Despite early advice about keeping the cost down, I had my first card printed on high quality linen stock.  avery-business-cards1It was clean, classy, and included my personal home address – a no-no, I soon learned.  My email address was outdated a year so later when we changed internet providers.  Yeah, what was I thinking?  I ordered 500.   There are still about 459 aging nicely in my desk drawer.

I learned that it’s cheaper to buy paper and print the cards myself.  Avery has clean-edge business cards available online, or in office supply stores.   Using a template you can print your own card then break them up, 10 per sheet.  The clean edge looks much better than the mini-perforated edge cards, also available.  By printing your own cards before a conference, you can print only as many as you think you’ll hand out.  You can also personalize them for each use.

Keep in mind that your name is your brand.   That is what you want to be prominent on your card, whether you pay to have it printed or if you print it yourself.  Make sure the font is readable, and the card is not crowded.  Keep it orderly, professional.

I am still aspiring but I’ve written enough debs-card1novels to know the direction I’m taking.  A bit over a year ago, I contracted for a website design.  The design, by Stonecreek Media, Inc., captured my writing voice.  When I started Stringing Beads last June, I wanted to bring my website into it.   I customized this WordPress blog template with my copyrighted image from the top of my website.

A few months ago, I began thinking about upcoming conferences, especially WisRWA’s Write Touch (featuring Sherrilyn Kenyon) in June and RWA National in Washington, DC in July.  I wanted to bring my site image onto my business card as well.  Enter VistaPrint.  Going online, I designed a card using the image header Stonecreek had designed for me.  It didn’t take long, and the cost was low.  There are thousands of pre-designed template images also available.  This method worked for me.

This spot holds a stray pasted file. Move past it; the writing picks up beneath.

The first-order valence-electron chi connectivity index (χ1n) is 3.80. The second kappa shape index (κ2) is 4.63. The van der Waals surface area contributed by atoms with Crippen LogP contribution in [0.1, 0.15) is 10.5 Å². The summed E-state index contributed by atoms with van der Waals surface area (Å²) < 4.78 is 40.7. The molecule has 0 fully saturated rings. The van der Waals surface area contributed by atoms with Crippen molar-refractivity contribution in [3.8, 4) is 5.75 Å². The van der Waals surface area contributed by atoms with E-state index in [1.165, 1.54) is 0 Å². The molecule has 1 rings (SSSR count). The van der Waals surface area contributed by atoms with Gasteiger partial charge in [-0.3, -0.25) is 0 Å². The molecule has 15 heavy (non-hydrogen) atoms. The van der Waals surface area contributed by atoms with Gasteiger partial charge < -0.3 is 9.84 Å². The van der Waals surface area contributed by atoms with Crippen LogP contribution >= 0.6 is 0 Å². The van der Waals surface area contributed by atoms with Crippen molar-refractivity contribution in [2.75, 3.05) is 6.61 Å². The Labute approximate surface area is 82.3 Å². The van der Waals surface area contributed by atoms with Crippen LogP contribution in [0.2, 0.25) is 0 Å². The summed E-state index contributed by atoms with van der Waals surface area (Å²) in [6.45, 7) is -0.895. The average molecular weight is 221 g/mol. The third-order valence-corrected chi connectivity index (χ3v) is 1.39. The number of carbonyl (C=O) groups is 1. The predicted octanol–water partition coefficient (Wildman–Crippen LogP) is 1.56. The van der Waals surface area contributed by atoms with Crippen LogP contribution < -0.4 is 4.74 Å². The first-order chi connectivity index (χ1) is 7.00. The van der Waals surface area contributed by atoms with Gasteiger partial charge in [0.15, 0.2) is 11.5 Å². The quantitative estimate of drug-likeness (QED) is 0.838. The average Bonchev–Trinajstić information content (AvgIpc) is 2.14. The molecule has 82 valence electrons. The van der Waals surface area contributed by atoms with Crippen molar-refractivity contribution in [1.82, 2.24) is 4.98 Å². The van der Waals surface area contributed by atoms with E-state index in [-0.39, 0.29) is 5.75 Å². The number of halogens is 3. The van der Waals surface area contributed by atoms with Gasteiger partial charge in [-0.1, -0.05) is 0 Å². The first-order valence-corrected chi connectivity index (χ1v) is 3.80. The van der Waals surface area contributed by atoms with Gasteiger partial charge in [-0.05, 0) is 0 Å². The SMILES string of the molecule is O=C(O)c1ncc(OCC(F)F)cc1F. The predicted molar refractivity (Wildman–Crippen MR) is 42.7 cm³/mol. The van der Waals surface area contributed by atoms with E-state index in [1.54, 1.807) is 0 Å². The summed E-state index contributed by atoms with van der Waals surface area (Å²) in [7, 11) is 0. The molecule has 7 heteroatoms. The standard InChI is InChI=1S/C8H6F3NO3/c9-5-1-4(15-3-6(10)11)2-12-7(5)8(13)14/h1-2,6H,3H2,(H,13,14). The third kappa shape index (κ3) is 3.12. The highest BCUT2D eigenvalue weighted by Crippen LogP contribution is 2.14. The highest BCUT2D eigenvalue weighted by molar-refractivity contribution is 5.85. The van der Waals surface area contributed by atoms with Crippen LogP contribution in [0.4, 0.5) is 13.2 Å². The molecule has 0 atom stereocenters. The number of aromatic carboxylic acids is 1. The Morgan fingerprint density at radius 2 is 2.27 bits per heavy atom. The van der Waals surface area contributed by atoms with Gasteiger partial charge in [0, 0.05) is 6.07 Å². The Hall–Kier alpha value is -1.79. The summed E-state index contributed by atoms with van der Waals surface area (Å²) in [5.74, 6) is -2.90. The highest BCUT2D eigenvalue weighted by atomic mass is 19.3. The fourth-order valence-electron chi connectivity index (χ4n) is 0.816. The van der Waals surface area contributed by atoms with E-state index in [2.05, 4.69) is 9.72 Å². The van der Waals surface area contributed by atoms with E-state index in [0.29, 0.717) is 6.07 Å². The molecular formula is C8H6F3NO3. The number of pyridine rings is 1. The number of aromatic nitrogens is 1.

If you are attending a conference or workshop this year, remember to make up some business cards to tuck in your bag.   Whether you use VistaPrint, PsPrint,, your local printer, or if you do it yourself on an Avery template, you’ll be glad you did.

→ As a fiction writer, do you have a business card?  What information do you put on the front?   Do you give out many cards when you go to conferences or workshops?   Has there ever been an occasion when you wished you had a card?  Please comment.

Tech Trek

When I was in high school,type-writer-girl-rv not quite so far back as when this photo was taken, I signed up for a typing course.  Not because I wanted to go into business but because, even then, I aspired to become a writer.  Naive though I was, I knew writers had progressed beyond the quills of Jane Austen’s time.  If I wanted to write, I knew I must learn to type.  My typing teacher, Mr. P., taught me the needed skills to produce neat term papers, skills that would later help pay my bills.